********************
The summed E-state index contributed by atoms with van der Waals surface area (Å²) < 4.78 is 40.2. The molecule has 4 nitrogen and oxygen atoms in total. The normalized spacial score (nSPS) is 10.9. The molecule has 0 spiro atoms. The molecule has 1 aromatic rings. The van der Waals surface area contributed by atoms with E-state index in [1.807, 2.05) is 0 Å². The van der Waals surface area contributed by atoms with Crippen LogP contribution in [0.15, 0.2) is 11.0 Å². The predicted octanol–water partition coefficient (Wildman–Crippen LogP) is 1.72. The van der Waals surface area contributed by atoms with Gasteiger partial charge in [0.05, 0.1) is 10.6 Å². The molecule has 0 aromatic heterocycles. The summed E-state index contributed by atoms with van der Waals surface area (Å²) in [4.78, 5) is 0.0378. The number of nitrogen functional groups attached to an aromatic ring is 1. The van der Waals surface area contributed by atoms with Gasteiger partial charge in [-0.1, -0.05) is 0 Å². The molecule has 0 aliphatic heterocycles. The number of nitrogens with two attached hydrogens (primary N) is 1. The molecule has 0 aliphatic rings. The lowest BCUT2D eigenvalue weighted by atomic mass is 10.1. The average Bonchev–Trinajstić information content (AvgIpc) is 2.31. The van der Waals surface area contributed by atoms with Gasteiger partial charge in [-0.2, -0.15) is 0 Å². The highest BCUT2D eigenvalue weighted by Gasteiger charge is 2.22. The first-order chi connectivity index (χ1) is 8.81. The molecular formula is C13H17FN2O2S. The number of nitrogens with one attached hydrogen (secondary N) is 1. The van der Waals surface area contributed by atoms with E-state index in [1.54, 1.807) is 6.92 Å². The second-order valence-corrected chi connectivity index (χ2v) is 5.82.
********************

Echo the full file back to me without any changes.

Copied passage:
The summed E-state index contributed by atoms with van der Waals surface area (Å²) < 4.78 is 40.2. The molecule has 4 nitrogen and oxygen atoms in total. The normalized spacial score (nSPS) is 10.9. The molecule has 0 spiro atoms. The molecule has 1 aromatic rings. The van der Waals surface area contributed by atoms with E-state index in [1.807, 2.05) is 0 Å². The van der Waals surface area contributed by atoms with Crippen LogP contribution in [0.15, 0.2) is 11.0 Å². The predicted octanol–water partition coefficient (Wildman–Crippen LogP) is 1.72. The van der Waals surface area contributed by atoms with Gasteiger partial charge in [0.05, 0.1) is 10.6 Å². The molecule has 0 aromatic heterocycles. The summed E-state index contributed by atoms with van der Waals surface area (Å²) in [4.78, 5) is 0.0378. The number of nitrogen functional groups attached to an aromatic ring is 1. The van der Waals surface area contributed by atoms with Gasteiger partial charge in [-0.1, -0.05) is 0 Å². The molecule has 0 aliphatic heterocycles. The number of nitrogens with two attached hydrogens (primary N) is 1. The molecule has 0 aliphatic rings. The lowest BCUT2D eigenvalue weighted by atomic mass is 10.1. The average Bonchev–Trinajstić information content (AvgIpc) is 2.31. The van der Waals surface area contributed by atoms with Gasteiger partial charge in [-0.2, -0.15) is 0 Å². The highest BCUT2D eigenvalue weighted by Gasteiger charge is 2.22. The first-order chi connectivity index (χ1) is 8.81. The molecular formula is C13H17FN2O2S. The number of nitrogens with one attached hydrogen (secondary N) is 1. The van der Waals surface area contributed by atoms with E-state index in [1.54, 1.807) is 6.92 Å². The second-order valence-corrected chi connectivity index (χ2v) is 5.82.